Information security requirements
Unlike other data protection laws, the New York City biometric law does not limit the retention period biometric identifier information can be retained, require the implementation of internal data processing policies, or require businesses to adhere to any specific security protocols. However, such legal requirements likely already apply to commercial establishments pursuant to the New York Stop Hacks and Improve Electronic Data Security Act.
What about employee data?
The New York City biometric law’s notice requirement does not apply to individuals acting in the traditional employment context. More specifically, the requirement that commercial establishments provide notice of their biometric data processing activities only applies when they collect biometric identifier information from a “customer,” which is defined as a “purchaser or lessee, or a prospective purchaser or lessee, of goods or services from a commercial establishment.” However, the law’s transactional prohibition (i.e., the selling, leasing, trading or sharing biometric data for profit or in exchange for anything of value) is not expressly limited to the customer context. This is important for commercial establishments that collect and retain their employees’ biometric data for health, security and administrative purposes (e.g., timekeeping) and use third-party data processing services. These businesses should ensure their contracts properly limit the scope in which service providers can access and use such data to ensure these arrangements do not implicate the law’s transactional prohibition.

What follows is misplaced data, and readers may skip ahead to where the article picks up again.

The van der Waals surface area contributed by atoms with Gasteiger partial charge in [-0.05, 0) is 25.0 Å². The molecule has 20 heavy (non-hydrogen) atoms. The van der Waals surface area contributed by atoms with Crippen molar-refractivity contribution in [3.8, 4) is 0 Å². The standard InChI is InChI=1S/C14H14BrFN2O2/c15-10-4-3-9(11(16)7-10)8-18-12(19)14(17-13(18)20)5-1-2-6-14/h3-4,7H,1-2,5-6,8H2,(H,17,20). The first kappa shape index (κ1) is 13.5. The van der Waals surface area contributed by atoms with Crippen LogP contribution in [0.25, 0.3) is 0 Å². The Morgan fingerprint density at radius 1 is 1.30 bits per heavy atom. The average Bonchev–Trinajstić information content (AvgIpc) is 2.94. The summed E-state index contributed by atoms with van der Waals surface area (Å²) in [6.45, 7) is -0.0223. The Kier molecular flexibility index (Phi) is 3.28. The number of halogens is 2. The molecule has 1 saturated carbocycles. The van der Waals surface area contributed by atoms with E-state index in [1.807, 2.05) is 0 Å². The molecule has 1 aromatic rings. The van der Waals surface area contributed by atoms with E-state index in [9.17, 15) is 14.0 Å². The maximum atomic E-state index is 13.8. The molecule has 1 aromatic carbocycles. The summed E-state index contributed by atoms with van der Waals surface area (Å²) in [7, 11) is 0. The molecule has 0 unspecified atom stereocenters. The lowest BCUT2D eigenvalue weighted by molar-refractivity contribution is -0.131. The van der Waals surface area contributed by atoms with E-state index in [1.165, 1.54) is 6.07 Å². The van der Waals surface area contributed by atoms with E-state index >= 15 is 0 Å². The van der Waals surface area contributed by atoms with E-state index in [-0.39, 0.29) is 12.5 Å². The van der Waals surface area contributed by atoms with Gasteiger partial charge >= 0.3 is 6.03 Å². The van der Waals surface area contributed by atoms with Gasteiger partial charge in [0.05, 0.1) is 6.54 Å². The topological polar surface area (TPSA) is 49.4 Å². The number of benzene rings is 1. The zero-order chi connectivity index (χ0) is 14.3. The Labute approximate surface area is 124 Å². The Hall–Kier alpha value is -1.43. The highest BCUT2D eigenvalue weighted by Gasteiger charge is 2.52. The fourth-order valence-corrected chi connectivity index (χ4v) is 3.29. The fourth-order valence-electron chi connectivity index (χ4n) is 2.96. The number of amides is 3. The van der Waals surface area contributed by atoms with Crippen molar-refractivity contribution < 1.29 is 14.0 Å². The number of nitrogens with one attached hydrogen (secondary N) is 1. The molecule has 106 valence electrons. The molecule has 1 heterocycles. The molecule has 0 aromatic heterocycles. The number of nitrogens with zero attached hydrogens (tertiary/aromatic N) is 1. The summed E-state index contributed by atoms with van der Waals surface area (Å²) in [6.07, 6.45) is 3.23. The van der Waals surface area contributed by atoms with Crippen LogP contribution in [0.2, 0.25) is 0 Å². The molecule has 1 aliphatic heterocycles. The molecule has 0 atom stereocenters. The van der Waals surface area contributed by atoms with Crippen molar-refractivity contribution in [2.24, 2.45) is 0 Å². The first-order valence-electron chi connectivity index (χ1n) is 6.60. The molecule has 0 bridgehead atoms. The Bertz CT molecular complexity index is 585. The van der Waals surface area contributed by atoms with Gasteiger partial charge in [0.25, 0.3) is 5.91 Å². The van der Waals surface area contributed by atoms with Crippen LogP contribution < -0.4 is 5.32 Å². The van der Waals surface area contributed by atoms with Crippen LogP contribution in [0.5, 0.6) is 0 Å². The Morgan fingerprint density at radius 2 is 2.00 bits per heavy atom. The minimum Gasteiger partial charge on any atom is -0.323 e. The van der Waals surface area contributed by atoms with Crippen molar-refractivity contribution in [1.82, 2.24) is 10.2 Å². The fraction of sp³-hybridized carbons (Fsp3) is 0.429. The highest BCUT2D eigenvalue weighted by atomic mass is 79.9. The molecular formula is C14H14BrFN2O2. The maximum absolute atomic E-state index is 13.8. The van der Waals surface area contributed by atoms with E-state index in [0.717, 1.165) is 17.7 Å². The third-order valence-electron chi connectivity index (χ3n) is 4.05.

Private right of action
The New York City biometric law creates two separate frameworks where individuals may bring a claim against commercial establishments for noncompliance. First, with respect to individuals who were not furnished proper notice by a commercial establishment regarding its biometric data processing, at least 30 days prior to commencing legal action they must provide written notice of this violation to the applicable commercial establishment. If the commercial establishment cures the violation within 30 days of receiving such notice and provides the individual a written statement that (1) the violation has been cured and (2) no further violations shall occur, then the individual is prohibited from commencing legal action. If, on the other hand, a commercial establishment does not resolve the violation in accordance with this framework, then the individual may bring suit. Second, commercial establishments are not given a notice and cure period for violating the law’s transactional prohibition, and aggrieved individuals may bring such claims at any time.
As noted above, businesses are subject to statutory damages ranging from $500 to $5,000 based on whether their violations of the law were from negligence or were intentional, and whether the violations were related to the notice requirement or the prohibition of engaging in transactional activities. The law clearly establishes the prevailing party in such a suit is entitled to reasonable attorney fees and costs, including expert witness fees and other litigation expenses. Given the significant amount of litigation and costs associated with other biometric laws, commercial establishments subject to the New York City’s biometric law should ensure they undertake the necessary and appropriate measures to avoid violations.
Photo by Bill Oxford on Unsplash